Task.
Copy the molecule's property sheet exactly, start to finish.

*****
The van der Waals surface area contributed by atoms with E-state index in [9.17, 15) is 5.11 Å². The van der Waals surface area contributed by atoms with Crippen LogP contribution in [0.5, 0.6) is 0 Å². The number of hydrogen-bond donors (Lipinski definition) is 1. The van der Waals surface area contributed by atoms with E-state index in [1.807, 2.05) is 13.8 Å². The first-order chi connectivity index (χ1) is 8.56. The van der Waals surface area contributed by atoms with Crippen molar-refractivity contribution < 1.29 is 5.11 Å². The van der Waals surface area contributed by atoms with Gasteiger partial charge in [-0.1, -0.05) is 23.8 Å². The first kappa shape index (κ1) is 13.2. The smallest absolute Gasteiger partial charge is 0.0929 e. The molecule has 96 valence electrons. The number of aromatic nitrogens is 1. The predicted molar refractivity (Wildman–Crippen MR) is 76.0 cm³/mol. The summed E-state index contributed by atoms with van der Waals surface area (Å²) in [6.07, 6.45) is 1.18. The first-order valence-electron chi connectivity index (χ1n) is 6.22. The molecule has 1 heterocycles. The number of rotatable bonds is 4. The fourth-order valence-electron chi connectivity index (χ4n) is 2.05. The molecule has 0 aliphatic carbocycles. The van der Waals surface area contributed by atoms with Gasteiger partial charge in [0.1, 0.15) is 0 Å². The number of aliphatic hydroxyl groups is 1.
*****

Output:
The van der Waals surface area contributed by atoms with E-state index in [9.17, 15) is 5.11 Å². The van der Waals surface area contributed by atoms with Crippen LogP contribution in [0.5, 0.6) is 0 Å². The number of hydrogen-bond donors (Lipinski definition) is 1. The van der Waals surface area contributed by atoms with E-state index in [1.807, 2.05) is 13.8 Å². The first-order chi connectivity index (χ1) is 8.56. The van der Waals surface area contributed by atoms with Crippen molar-refractivity contribution < 1.29 is 5.11 Å². The van der Waals surface area contributed by atoms with Gasteiger partial charge in [-0.1, -0.05) is 23.8 Å². The first kappa shape index (κ1) is 13.2. The smallest absolute Gasteiger partial charge is 0.0929 e. The molecule has 96 valence electrons. The number of aromatic nitrogens is 1. The predicted molar refractivity (Wildman–Crippen MR) is 76.0 cm³/mol. The summed E-state index contributed by atoms with van der Waals surface area (Å²) in [6.07, 6.45) is 1.18. The first-order valence-electron chi connectivity index (χ1n) is 6.22. The molecule has 1 heterocycles. The number of rotatable bonds is 4. The fourth-order valence-electron chi connectivity index (χ4n) is 2.05. The molecule has 0 aliphatic carbocycles. The van der Waals surface area contributed by atoms with Gasteiger partial charge in [0.1, 0.15) is 0 Å². The number of aliphatic hydroxyl groups is 1.